Why Some White Americans Are Afraid to Talk about Race

By Freeman, Gregory | St Louis Post-Dispatch (MO), June 22, 1997 | Go to article overview

Why Some White Americans Are Afraid to Talk about Race


Freeman, Gregory, St Louis Post-Dispatch (MO)


A COLLEAGUE came to me the other day and told me he'd decided to be quiet.

"I ain't saying anything," he told me.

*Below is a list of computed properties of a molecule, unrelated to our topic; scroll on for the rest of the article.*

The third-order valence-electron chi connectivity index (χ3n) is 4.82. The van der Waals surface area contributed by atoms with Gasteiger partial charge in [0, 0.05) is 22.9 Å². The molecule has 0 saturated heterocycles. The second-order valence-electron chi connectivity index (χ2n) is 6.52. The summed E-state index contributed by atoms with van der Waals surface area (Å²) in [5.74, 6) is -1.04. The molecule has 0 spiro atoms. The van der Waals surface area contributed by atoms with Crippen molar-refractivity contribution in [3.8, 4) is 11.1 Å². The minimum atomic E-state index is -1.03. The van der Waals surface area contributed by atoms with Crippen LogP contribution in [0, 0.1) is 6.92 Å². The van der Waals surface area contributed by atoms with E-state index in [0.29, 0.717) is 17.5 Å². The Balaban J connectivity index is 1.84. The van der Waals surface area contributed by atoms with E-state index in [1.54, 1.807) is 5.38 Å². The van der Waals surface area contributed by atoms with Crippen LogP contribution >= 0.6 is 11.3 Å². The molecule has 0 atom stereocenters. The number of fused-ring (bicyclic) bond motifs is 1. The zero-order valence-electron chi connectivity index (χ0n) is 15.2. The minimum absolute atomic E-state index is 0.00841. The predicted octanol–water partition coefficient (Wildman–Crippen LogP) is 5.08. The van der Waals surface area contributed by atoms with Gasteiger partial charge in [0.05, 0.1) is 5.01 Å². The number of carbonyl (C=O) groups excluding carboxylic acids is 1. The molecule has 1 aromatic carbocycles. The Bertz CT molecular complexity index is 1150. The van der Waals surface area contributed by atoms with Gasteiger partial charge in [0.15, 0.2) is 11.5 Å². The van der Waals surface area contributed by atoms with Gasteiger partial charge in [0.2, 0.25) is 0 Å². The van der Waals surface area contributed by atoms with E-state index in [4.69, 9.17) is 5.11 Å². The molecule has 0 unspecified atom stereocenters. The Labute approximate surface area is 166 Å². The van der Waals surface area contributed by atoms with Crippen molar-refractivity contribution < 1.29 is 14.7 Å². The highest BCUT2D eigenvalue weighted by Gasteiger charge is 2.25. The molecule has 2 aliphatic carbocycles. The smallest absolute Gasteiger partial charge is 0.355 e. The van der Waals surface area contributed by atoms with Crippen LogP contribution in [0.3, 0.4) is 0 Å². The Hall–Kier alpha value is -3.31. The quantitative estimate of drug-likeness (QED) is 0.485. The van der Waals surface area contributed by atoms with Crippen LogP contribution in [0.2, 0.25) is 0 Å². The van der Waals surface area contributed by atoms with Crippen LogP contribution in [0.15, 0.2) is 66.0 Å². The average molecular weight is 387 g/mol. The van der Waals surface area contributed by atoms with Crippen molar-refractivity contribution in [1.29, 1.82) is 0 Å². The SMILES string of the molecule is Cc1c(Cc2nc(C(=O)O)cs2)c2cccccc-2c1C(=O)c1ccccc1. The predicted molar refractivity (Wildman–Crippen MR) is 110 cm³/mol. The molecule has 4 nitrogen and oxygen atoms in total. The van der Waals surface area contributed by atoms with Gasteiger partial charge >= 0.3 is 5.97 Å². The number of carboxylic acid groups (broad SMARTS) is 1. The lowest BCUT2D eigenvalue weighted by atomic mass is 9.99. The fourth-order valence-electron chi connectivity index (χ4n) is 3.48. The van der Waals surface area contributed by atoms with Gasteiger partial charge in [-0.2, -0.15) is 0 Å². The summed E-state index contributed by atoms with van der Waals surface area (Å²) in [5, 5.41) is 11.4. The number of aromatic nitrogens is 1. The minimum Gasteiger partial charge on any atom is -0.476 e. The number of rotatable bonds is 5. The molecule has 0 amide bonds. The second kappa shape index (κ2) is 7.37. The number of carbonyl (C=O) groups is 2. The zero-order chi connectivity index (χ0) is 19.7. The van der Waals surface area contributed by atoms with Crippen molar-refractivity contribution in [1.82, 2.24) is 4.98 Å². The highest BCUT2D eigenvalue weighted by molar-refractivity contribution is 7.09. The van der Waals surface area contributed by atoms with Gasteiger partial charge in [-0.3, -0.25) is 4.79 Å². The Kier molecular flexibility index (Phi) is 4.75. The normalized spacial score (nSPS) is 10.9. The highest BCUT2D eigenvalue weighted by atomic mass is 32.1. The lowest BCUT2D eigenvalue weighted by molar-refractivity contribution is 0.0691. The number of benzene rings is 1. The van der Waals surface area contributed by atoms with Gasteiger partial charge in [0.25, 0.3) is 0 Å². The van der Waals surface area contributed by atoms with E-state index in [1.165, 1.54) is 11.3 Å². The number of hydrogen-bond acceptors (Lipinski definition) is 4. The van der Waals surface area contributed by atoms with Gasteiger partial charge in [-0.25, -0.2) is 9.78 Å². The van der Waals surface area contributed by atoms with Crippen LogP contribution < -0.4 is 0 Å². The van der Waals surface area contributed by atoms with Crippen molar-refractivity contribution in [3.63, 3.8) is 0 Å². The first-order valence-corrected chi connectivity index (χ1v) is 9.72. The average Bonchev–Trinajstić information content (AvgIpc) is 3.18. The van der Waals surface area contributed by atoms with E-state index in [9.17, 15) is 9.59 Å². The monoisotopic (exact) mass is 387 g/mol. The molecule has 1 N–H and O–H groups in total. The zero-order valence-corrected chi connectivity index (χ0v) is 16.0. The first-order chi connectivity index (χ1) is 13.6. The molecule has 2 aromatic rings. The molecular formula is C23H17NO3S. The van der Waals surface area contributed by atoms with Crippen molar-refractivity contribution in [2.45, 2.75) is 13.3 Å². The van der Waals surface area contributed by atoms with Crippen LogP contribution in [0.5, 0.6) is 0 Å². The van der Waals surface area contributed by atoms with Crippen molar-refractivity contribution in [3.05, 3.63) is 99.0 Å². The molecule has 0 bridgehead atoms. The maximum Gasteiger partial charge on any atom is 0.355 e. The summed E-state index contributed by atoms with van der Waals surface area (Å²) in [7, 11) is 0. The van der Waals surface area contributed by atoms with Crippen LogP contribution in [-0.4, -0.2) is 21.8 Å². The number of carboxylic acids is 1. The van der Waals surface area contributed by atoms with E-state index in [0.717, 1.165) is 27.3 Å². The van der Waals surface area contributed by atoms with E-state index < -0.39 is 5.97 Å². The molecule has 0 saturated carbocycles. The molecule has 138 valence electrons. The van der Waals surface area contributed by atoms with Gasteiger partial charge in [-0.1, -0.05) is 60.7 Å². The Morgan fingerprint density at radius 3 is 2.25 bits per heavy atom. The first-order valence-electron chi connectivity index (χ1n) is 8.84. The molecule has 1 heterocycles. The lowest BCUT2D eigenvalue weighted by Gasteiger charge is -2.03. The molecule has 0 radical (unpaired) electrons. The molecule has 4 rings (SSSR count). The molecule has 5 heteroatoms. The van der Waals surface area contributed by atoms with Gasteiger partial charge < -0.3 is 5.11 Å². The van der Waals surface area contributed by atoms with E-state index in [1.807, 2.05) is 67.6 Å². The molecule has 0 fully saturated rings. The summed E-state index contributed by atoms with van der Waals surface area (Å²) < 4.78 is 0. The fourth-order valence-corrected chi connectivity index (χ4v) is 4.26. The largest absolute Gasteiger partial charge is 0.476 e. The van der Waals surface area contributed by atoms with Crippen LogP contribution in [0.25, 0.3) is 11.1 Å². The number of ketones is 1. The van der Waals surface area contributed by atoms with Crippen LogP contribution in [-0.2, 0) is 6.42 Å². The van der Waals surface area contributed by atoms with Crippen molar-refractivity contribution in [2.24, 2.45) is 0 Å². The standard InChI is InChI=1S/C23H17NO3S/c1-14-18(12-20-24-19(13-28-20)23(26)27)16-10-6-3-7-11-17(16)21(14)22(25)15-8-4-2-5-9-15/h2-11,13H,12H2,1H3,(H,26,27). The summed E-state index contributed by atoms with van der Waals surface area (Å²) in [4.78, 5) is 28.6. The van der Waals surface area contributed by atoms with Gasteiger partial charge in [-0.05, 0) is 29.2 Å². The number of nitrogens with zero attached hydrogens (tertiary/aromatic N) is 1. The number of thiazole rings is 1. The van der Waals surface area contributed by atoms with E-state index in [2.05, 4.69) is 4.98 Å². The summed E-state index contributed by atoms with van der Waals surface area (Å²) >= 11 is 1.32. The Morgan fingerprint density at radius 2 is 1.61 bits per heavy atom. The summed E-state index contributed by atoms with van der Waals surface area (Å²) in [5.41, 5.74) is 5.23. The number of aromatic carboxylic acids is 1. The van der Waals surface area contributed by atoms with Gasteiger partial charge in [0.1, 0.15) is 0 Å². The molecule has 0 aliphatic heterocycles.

His comments came on the heels of President Bill Clinton's announcement that he wants to establish a national dialogue on race. My colleague, who is white, said he's decided to keep his thoughts on race to himself. He thinks many whites are doing the same. Why? He doesn't want to be branded a racist, he told me. I don't think my colleague is a racist. He and I occasionally differ on issues, but I don't think it's because of racism. It's that he and I sometimes view things out of different lenses. The good part about it, though, is that we can talk about them. But he says he doesn't envision expressing his thoughts on a wide-scale basis. "The minute I say something that someone thinks I shouldn't, I'll be called a racist," he said. "And that's a hurtful word." It is a hurtful word. It should be a hurtful word. But I view it as a weapon, one that you use sparingly because you want it to have maximum impact. If a person cries racism every time he feels any slight, he's unlikely to win over many believers when there's a clear and obvious case of real racism. What's unfortunate about what my colleague had to say is that I'm sure he's not alone. I'd guess that many whites will have nothing to do with the president's efforts to get conversations going on race because they fear that they will turn into monologues, not dialogues. They fear that blacks will freely express their opinions and criticize whites, and that the minute whites express their opinions or criticisms of blacks, they'll be called racists. That's not a dialogue. It's a breakdown in communication. There's something to be said for listening. Much learning takes place when you listen to what others have to say. I've found that sometimes I learn a great deal by keeping my ears open and my mouth shut. Am I saying that blacks should just listen to criticism and say nothing about it? Not at all. But I do suggest that all of us can learn when we listen to one another. …

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